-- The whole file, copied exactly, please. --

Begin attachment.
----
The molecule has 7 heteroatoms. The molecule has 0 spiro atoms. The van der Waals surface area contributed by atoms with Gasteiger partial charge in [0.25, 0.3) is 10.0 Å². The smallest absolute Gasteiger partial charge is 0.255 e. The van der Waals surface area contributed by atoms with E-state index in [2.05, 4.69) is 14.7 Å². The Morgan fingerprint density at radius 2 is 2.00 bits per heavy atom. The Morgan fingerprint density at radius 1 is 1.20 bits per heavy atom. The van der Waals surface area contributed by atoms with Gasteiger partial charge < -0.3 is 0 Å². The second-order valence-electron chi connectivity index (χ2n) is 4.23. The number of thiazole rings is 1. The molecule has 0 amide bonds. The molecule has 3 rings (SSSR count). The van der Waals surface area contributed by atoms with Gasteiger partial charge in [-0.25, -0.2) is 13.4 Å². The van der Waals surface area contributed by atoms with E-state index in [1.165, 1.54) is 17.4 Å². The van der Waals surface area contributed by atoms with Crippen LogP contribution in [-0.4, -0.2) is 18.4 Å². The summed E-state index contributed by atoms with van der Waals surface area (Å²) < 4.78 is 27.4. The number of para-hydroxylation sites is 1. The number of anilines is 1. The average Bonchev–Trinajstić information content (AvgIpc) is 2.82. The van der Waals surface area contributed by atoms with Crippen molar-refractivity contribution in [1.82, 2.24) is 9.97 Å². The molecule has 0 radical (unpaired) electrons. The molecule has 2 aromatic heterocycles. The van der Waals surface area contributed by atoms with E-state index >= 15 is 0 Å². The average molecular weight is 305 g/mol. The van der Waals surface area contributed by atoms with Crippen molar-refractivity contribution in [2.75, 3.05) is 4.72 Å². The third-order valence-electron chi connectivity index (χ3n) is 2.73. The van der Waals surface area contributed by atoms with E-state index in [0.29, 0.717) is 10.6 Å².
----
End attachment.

The molecule has 7 heteroatoms. The molecule has 0 spiro atoms. The van der Waals surface area contributed by atoms with Gasteiger partial charge in [0.25, 0.3) is 10.0 Å². The smallest absolute Gasteiger partial charge is 0.255 e. The van der Waals surface area contributed by atoms with E-state index in [2.05, 4.69) is 14.7 Å². The Morgan fingerprint density at radius 2 is 2.00 bits per heavy atom. The Morgan fingerprint density at radius 1 is 1.20 bits per heavy atom. The van der Waals surface area contributed by atoms with Gasteiger partial charge < -0.3 is 0 Å². The second-order valence-electron chi connectivity index (χ2n) is 4.23. The number of thiazole rings is 1. The molecule has 0 amide bonds. The molecule has 3 rings (SSSR count). The van der Waals surface area contributed by atoms with Gasteiger partial charge in [-0.25, -0.2) is 13.4 Å². The van der Waals surface area contributed by atoms with E-state index in [1.165, 1.54) is 17.4 Å². The van der Waals surface area contributed by atoms with Crippen LogP contribution in [-0.4, -0.2) is 18.4 Å². The summed E-state index contributed by atoms with van der Waals surface area (Å²) < 4.78 is 27.4. The number of para-hydroxylation sites is 1. The number of anilines is 1. The average Bonchev–Trinajstić information content (AvgIpc) is 2.82. The van der Waals surface area contributed by atoms with Crippen molar-refractivity contribution in [1.82, 2.24) is 9.97 Å². The molecule has 0 radical (unpaired) electrons. The molecule has 2 aromatic heterocycles. The van der Waals surface area contributed by atoms with E-state index >= 15 is 0 Å². The average molecular weight is 305 g/mol. The van der Waals surface area contributed by atoms with Crippen molar-refractivity contribution in [2.75, 3.05) is 4.72 Å². The third-order valence-electron chi connectivity index (χ3n) is 2.73. The van der Waals surface area contributed by atoms with E-state index in [0.29, 0.717) is 10.6 Å².